In other words, the evidence of the last full-scale battle before spring 1918 was that there was no single defensive panacea on the Western Front (any more than a ‘silver bullet’ existed for the offence). If the Germans, who after all had several years of defensive experience on the Western Front, couldn’t make up their minds, why are we surprised that the British were caught in several minds? EDID was not some self-evident answer which the British were just too dumb to see.

Why, then, does the consensus think EDID was so obviously the solution? The answer begins, as it did in the case I discussed in my blog of 5 March, with the German official historians. To them, manoeuvrists to a man, EDID seemed the only possible way for an emasculated and outnumbered interwar Reichswehr to defend Germany against Poland or, heaven forbid, France.* Therefore, they played up EDID in their studies of the FWW, and so it entered the mainstream. The experience of the Wehrmacht during the Second World War, especially on the Eastern Front (and at least when Hitler wasn’t, ironically, insisting on ‘no retreat’), reinforced the apparent utility of EDID, and fed directly into US and NATO doctrine for the defence of Western Europe against the Warsaw Pact. So hindsight, and the agenda of the German official historians between the wars, have conspired to make the BEF look dumber than they probably would have done at the time.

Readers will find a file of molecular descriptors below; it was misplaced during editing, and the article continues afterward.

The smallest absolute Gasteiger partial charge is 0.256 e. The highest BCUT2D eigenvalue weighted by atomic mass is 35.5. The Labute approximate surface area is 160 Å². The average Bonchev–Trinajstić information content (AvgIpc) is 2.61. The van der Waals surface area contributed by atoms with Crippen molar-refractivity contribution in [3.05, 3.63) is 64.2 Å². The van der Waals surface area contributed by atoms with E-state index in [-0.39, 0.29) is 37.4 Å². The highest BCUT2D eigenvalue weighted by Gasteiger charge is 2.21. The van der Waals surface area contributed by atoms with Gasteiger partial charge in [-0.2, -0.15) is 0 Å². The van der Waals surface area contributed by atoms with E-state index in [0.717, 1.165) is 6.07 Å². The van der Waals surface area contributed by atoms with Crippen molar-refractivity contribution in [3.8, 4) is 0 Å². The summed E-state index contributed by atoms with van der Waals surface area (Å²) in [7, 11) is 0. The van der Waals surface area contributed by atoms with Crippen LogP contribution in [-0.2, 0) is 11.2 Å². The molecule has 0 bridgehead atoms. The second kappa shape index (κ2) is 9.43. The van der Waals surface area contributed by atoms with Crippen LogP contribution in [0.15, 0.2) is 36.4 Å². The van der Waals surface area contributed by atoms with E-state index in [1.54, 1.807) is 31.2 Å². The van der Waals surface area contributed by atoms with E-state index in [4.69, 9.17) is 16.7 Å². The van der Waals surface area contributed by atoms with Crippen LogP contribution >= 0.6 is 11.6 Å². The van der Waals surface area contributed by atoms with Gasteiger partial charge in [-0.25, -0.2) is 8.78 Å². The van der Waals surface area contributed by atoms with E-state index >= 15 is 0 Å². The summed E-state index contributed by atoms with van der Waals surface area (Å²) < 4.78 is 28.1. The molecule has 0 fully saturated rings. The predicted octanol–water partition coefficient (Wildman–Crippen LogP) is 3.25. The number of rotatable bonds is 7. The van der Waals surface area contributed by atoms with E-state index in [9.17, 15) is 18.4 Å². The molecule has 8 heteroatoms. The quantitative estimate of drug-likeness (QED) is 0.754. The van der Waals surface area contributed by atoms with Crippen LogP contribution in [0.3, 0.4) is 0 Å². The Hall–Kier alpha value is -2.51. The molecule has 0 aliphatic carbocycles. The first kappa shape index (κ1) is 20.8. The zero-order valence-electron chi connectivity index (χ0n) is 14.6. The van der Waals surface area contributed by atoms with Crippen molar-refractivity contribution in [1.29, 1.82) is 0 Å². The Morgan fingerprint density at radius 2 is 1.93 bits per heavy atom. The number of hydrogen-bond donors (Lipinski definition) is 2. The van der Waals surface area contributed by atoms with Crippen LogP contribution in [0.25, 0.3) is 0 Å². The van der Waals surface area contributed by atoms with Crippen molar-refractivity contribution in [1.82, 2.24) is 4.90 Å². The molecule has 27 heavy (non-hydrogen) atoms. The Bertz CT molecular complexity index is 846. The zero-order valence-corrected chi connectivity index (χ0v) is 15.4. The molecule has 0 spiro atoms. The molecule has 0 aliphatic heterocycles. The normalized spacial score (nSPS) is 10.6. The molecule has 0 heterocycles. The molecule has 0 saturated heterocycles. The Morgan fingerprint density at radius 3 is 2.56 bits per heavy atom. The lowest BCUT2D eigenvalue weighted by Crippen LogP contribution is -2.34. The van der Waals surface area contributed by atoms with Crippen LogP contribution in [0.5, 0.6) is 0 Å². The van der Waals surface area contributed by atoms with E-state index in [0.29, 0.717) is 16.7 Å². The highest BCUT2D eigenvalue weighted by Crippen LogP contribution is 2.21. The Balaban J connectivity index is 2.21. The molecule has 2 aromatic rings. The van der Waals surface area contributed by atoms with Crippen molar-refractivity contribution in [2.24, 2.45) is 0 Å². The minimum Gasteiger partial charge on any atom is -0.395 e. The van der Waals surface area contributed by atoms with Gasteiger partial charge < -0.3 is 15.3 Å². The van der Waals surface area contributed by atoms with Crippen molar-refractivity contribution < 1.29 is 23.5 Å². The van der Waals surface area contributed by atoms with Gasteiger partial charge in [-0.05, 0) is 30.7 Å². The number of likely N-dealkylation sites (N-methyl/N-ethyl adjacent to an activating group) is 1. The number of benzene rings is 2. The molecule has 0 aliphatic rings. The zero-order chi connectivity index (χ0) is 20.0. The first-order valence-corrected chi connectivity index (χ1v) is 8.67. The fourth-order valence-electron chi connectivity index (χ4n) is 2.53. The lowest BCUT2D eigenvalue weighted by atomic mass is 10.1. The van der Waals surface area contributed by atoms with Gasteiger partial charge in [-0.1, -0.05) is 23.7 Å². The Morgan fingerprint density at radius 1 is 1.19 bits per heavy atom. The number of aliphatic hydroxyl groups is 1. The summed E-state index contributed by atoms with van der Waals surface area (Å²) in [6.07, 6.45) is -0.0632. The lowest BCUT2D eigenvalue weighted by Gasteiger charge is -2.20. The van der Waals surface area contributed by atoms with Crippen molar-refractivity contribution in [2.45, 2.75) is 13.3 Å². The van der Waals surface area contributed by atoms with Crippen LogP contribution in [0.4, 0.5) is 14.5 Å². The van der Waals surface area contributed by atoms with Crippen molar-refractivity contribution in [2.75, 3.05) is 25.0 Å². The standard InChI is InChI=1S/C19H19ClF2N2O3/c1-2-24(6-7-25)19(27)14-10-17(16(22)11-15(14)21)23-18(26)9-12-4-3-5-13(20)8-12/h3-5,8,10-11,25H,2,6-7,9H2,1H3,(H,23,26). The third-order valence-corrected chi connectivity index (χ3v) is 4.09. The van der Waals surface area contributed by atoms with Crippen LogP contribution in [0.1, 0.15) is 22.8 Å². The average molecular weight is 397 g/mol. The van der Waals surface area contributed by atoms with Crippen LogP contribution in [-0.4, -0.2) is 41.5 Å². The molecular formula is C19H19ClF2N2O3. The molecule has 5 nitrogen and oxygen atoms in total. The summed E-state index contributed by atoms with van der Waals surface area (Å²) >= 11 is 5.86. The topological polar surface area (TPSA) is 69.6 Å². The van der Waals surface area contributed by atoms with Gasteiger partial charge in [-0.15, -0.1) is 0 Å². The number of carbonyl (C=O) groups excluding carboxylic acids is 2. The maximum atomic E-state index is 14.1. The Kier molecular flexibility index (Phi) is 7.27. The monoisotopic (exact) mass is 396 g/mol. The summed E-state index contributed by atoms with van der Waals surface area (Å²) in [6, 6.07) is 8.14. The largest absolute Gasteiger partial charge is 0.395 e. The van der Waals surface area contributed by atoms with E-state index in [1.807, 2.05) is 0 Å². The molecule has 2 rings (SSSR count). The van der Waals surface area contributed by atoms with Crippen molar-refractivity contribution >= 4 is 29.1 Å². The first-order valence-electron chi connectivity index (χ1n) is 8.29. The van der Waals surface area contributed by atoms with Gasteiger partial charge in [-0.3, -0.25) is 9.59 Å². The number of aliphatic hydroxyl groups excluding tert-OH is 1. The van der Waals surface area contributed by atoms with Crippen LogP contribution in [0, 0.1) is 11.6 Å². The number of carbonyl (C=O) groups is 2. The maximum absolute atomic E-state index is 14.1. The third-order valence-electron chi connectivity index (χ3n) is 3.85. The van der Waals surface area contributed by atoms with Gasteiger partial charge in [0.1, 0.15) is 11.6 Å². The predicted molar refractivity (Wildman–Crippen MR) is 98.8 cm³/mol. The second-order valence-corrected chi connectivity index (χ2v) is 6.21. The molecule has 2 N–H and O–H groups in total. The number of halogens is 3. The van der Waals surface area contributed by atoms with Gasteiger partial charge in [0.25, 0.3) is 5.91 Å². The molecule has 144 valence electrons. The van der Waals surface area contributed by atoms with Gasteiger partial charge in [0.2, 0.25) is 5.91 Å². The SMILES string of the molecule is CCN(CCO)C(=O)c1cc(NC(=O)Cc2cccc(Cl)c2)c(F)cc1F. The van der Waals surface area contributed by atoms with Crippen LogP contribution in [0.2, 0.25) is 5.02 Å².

* There is a final, intriguing possible hypothesis, which it would take much research to test, if it is possible at all to reconstruct what happened in sufficient detail. The final volume of Der Weltkrieg, Volume XIV, which deals with the events of 1918, was not finally compiled until probably about 1943 or even 1944, by which point Hitler had issued several ‘no retreat’ orders, in the face of opposition from his generals of the traditional Army. ‘No retreat’ has similarities with ‘crust defence’. Might the emphasis on EDID in the later volumes of the official history represent coded criticism of Hitler from the official historians? After all the Reichsarchiv was closely aligned with the old-school army and, indeed, had intimate ties with the plotters of July 1944….